Leyte Landing Memorial
From WikiPilipinas: The Hip 'n Free Philippine Encyclopedia
The Leyte Landing Memorial is a memorial to the landing of General Douglas MacArthur and his men at Red Beach. It is located in Candahug, a barangay of the municipality of Palo in the province of Leyte, part of the Visayas. Also known as the MacArthur Landing Memorial Park, the memorial consists of larger-than-life bronze statues of the general with other men, including then Philippine president Sergio Osmeña, Jr., standing in a manmade pool. The memorial was erected in tribute to MacArthur’s fulfillment of his promise to return to the Philippines after it was occupied by the Japanese during World War II in the Philippines. The Japanese Occupation of the Philippines ended soon after MacArthur landed at Red Beach on October 20, 1944 with 225,000 troops and 600 ships. The anniversary of this event is commemorated annually at the park with a reenactment of the famous landing, attended by local and foreign dignitaries.
Found at Red Beach in Barangay Candahug, Palo, Leyte, 5 kilometers away from the provincial capital of Tacloban City, the memorial marks the exact spot where MacArthur and other important personages waded ashore in the knee-high waters. Red Beach, so named due to the U.S. military’s color-coding scheme, was also the site where the 6th Army of the United States stormed ashore shortly before MacArthur’s return. A museum nearby displays historic photographs, a copy of MacArthur’s speech, and bronze casts of his footprints. Close by is the 50th Leyte Landing Anniversary Commemorative Rock Garden of Peace. Other nearby attractions include the historic Hills 120 and 522, which also figured in World War II, and the first-class MacArthur Beach Resort.
MacArthur made his promise to return to the Philippines when the Japanese occupied the country in 1942. By this time, the Allies had already decided to attack Japan directly rather than battle the Japanese in the Philippines. MacArthur, however, convinced President Roosevelt and Pacific Commander Chester Nimitz to send forces to the Philippines to fight against the Japanese forces that had overtaken the country. The U.S. 6th Army stormed the beach, following which MacArthur arrived in the company of Osmena, Romulo, the U.S. Fifth Air Force, and the U.S. Seventh Fleet under Vice Admiral Thomas C. Kinkaid on October 20, 1944. The U.S. Forces defeated the Japanese soon afterward in the famous Battle of Leyte Gulf.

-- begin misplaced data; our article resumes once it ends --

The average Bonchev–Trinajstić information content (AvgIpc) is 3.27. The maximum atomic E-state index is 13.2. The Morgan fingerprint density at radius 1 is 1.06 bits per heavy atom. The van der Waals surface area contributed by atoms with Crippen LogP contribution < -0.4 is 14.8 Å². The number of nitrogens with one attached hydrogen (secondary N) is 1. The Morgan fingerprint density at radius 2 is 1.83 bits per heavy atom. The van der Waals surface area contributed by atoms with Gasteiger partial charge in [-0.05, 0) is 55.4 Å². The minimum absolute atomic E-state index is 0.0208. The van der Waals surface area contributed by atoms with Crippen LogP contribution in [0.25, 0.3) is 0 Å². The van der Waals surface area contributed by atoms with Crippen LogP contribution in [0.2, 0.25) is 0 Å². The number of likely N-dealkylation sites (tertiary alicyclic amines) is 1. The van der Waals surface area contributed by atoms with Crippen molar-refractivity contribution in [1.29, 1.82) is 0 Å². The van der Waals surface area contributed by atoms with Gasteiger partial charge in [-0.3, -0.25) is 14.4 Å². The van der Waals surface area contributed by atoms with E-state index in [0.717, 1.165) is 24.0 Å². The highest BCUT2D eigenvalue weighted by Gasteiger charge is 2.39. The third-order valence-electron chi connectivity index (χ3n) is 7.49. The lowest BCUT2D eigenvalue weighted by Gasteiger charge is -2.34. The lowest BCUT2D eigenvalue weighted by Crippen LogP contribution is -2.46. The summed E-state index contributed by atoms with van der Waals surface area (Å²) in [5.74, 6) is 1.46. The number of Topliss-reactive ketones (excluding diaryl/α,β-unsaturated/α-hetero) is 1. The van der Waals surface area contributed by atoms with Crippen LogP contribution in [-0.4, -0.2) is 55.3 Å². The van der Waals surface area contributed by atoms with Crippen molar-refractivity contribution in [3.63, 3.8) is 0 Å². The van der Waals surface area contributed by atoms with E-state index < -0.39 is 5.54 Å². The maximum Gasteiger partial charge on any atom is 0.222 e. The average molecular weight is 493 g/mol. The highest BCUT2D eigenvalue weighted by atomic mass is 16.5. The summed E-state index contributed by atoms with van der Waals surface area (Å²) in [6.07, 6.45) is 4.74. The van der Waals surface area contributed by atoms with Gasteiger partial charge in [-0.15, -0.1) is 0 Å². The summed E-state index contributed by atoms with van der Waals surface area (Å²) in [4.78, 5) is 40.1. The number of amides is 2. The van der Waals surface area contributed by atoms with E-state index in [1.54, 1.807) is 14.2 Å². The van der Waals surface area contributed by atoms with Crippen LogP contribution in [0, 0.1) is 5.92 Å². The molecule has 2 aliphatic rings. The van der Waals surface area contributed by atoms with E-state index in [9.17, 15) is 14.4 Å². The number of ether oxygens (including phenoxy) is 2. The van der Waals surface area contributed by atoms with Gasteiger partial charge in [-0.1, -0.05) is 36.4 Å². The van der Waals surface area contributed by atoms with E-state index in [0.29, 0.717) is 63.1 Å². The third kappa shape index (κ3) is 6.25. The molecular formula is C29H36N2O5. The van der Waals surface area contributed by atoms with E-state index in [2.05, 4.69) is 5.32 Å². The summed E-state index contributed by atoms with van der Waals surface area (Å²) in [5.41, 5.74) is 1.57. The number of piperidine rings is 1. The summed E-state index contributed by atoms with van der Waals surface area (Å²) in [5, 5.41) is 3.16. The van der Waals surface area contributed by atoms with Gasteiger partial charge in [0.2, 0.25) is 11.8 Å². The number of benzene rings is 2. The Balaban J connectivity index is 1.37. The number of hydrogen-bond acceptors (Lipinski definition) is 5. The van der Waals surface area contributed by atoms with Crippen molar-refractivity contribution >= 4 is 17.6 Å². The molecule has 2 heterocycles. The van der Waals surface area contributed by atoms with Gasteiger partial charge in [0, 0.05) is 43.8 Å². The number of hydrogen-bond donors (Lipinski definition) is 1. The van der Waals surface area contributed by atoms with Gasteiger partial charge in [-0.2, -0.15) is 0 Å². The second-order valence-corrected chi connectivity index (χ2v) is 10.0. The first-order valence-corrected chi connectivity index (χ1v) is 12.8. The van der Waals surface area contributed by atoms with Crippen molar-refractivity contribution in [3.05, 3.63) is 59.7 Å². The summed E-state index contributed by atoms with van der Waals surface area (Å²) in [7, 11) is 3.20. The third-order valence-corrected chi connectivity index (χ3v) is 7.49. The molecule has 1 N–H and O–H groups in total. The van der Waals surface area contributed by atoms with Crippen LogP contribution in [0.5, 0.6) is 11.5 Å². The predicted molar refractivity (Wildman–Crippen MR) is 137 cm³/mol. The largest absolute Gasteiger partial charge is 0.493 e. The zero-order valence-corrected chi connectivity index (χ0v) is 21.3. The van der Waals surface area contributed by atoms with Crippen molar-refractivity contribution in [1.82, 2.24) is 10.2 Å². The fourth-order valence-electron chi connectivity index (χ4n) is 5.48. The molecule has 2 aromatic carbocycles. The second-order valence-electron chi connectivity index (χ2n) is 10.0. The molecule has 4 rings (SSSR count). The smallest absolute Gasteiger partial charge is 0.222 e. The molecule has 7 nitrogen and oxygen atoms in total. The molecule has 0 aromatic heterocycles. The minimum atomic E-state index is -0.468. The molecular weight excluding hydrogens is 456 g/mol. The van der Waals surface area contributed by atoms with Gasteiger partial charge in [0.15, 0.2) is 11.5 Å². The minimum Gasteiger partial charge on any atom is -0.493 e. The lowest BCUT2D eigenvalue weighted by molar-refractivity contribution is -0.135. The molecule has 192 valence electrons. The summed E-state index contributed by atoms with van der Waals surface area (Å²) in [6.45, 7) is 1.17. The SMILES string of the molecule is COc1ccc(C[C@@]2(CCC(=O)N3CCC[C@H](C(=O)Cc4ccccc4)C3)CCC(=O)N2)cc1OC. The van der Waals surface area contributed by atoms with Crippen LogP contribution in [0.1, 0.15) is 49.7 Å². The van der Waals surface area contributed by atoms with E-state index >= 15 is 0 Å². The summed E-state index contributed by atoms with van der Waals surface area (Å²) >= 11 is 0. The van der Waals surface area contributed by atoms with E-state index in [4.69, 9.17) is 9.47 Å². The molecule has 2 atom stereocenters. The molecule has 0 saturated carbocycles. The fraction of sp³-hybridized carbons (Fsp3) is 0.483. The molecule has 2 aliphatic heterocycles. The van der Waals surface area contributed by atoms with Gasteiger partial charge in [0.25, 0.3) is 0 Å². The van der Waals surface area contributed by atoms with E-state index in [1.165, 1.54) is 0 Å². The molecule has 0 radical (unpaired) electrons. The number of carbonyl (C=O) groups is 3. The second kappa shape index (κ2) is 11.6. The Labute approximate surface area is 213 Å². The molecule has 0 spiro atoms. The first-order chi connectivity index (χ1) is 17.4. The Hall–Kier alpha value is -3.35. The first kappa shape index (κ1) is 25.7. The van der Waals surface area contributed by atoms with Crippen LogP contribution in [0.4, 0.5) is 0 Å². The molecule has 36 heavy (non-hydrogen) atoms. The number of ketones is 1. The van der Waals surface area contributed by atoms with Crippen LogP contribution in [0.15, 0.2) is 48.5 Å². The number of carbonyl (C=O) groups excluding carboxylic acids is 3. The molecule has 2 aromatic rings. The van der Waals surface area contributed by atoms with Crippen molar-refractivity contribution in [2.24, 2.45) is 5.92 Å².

Statues were erected at the site to commemorate the event. During the term of President Ferdinand Marcos, First Lady Imelda Marcos, who originated from the province, developed the memorial site. It was then named Imelda Park but the original name MacArthur Park was restored after the Marcoses left the country. The historic stretch of beach was turned into the MacArthur Landing Memorial Park in time for the golden jubilee of the Leyte Landing in 1994.
The park is 4 ½ hectares in land area. Along with MacArthur, President Sergio Osmeña, General Carlos P. Romulo, General Sutherland and other men are depicted here in the act of wading onshore. About 10 feet tall and cast in bronze, the statues of the important personages stand in a manmade pond. Plaques with the General’s significant words can be seen in front of the statues. On the left-hand plaque is written MacArthur’s promise, entitled “Proclamation,” while on the right-hand plaque is “A Memorial for a Fulfilled Promise.”
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